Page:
A bed of pine needles in an open forest of Ponderosa Pine, spread out through a closed campground in the Coconino National Forest, a few miles off the freeway near Flagstaff. I will sleep here behind a low fence which shelters the campground host’s site from the road so that I have the best chance of being undisturbed.
My road trip to Southern Mexico, about 3,600 miles (5,800 KM) each way, began inauspiciously. I had hoped to head east from Alameda, across the Sierras on one of the beautiful two lane roads that make this trek, built during the depression, and travel down the East side of the Sierras to the Mojave Desert. This side of the range is high, dry and rugged and feels much less domesticated than what you see closer to the Bay Area.
In the event, Tioga Pass had been closed for the winter – I had forgotten how late in the year it was. And so I headed South down the Central Valley to Bakersfield and then East, over the Tehachapi Pass to a campsite in the dessicated pan of the desert, close into some rocky hills, near the town of Barstow. Joshua trees dotting the plain, the setting sun catching the hilltops. An open sky with high clouds, criss-crossed by expanding jet contrails.
An absolute silence that makes my urban ears quietly ring. The evening was mild and the full moon so bright that it cast my shadow as I went for a walk.
The next morning I stopped at a Starbucks for Internet access and a coffee in Barstow, which feels like that scruffy cousin who shows up at occasional family events. He started out strong, faltered and now his best days are behind him. Empty storefronts, dollar stores, faded strip centers, mom and pop motels whose time warped amenities (“Free Cable TV!” “Fresh Ice”) capture a more prosperous time. A restaurant whose sign says simply “Mexican Food” in Futura type. Let’s not get carried away with too much branding, keep the message simple.
The Starbucks is busy – small oasis of in an otherwise spent-feeling townscape – frothy drinks being called out, the drive through backed up. Three younger women – local I think – line up to order drinks, dressed impeccably. Manicures, makeup, discreet tattoos. Urbanity in the desert.
Along the freeway farms of picketed wind turbines slowly turning with a certain grace. Gas fired power plants, fields of solar panels and spidery networks of high voltage lines connecting this infrastructure to Los Angeles, a few hours West. Mobile homes, some abandoned, winking in the shimmering desert. Water tanks, broken down trucks. In the distance, a mile long load of shipping containers slowly snakes its way across the desert, pulled by several locomotives.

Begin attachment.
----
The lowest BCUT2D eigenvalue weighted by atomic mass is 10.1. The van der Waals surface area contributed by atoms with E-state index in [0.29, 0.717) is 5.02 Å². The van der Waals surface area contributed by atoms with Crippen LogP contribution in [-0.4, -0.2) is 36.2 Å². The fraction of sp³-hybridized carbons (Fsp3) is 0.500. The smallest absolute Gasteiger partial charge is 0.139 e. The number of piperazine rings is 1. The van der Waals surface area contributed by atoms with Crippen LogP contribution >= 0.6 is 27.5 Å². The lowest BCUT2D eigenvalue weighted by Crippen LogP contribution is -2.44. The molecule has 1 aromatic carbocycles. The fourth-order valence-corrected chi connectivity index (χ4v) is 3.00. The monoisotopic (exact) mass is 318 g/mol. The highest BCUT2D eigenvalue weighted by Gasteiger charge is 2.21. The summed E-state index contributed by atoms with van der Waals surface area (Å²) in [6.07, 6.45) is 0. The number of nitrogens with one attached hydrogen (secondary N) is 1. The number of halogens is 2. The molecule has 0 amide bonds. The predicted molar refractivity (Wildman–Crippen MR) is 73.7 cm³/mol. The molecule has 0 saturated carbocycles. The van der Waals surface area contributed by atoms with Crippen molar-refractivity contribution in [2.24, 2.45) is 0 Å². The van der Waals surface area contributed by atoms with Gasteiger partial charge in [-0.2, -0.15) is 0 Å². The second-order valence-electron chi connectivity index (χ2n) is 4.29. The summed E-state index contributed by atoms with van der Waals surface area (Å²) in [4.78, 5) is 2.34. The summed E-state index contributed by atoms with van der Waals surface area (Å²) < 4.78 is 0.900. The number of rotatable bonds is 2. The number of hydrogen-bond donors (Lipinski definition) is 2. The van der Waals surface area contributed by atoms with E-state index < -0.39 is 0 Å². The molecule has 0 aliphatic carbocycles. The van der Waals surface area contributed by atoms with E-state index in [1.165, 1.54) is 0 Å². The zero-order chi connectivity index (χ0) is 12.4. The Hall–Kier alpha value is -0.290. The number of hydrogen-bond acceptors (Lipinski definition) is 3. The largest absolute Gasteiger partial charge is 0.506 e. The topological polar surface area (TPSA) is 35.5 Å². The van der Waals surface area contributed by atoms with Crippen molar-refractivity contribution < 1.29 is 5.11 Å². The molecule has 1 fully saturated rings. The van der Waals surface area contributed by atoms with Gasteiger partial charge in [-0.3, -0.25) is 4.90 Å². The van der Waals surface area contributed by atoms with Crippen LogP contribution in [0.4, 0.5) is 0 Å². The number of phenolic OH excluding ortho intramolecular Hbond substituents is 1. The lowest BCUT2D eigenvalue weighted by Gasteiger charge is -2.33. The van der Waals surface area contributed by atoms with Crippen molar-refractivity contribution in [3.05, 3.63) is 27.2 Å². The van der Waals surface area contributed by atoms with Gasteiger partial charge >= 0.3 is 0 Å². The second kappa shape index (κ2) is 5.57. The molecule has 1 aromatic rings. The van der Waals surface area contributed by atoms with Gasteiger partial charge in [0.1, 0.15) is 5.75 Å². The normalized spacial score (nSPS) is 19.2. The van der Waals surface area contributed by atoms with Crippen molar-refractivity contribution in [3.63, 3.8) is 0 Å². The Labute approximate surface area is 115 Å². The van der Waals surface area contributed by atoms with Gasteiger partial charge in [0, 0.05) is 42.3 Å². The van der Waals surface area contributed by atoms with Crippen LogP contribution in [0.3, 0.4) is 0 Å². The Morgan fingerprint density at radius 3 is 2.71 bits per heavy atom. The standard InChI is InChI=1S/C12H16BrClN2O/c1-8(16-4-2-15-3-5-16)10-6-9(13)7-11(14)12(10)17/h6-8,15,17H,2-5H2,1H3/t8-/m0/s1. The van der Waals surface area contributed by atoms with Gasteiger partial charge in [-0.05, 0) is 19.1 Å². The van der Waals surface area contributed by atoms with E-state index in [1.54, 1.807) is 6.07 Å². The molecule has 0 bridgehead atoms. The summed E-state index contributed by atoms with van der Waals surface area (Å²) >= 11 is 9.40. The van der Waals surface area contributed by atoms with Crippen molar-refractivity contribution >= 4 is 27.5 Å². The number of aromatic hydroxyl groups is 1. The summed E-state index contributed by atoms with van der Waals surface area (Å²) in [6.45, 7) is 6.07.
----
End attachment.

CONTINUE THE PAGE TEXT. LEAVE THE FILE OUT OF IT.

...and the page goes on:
That snake is mirrored on the freeway by a continuous flow of semi trailer trucks, loads being born East and West. Much of our lives may be digital but we still need lots of “stuff”. Logistics rule.
Motorhomes, RVs, travel trailers with names (“Four Winds”, “Carefree”, “Roam”, “Voyage”, “Spirit”) that speak to the restlessness that I and many of my compatriots feel. The road beckons.
At a truckstop where I stopped for gas and water, I camp out for a bit in the seating area of the store’s fast food area. College basketball on a flat screen TV. An earnest older woman behind the counter (what brought her here, what stories does she have to tell?) A sad looking fellow with a weathered face and a handsome mustache like a furry caterpillar mounted above his upper lip – his coveralls said his name was Mike – watching a cooking show on his smartphone, loud enough I could hear the ingredients being used. Then he switches to Judge Judy and I hear a grandmother getting in trouble for letting her 14 year old daughter drive her car to another state. Judge Judy will straighten her out.
Heading East toward Flagstaff the land changes steadily as it rises, still dry but as the road rises the scrabbly desert gives way to more vegetation and open grassland. Further East closer to Flagstaff, a forest develops – I assume because the rising surface (Flagstaff is at 6,900 feet (2,100 meters) captures more moisture from the atmosphere.
It is going to be a chilly evening; I’m already bundled up in a puffy down jacket. I’ll soon be bedded down like a hobo, avoiding the prying eyes of rangers and state troopers.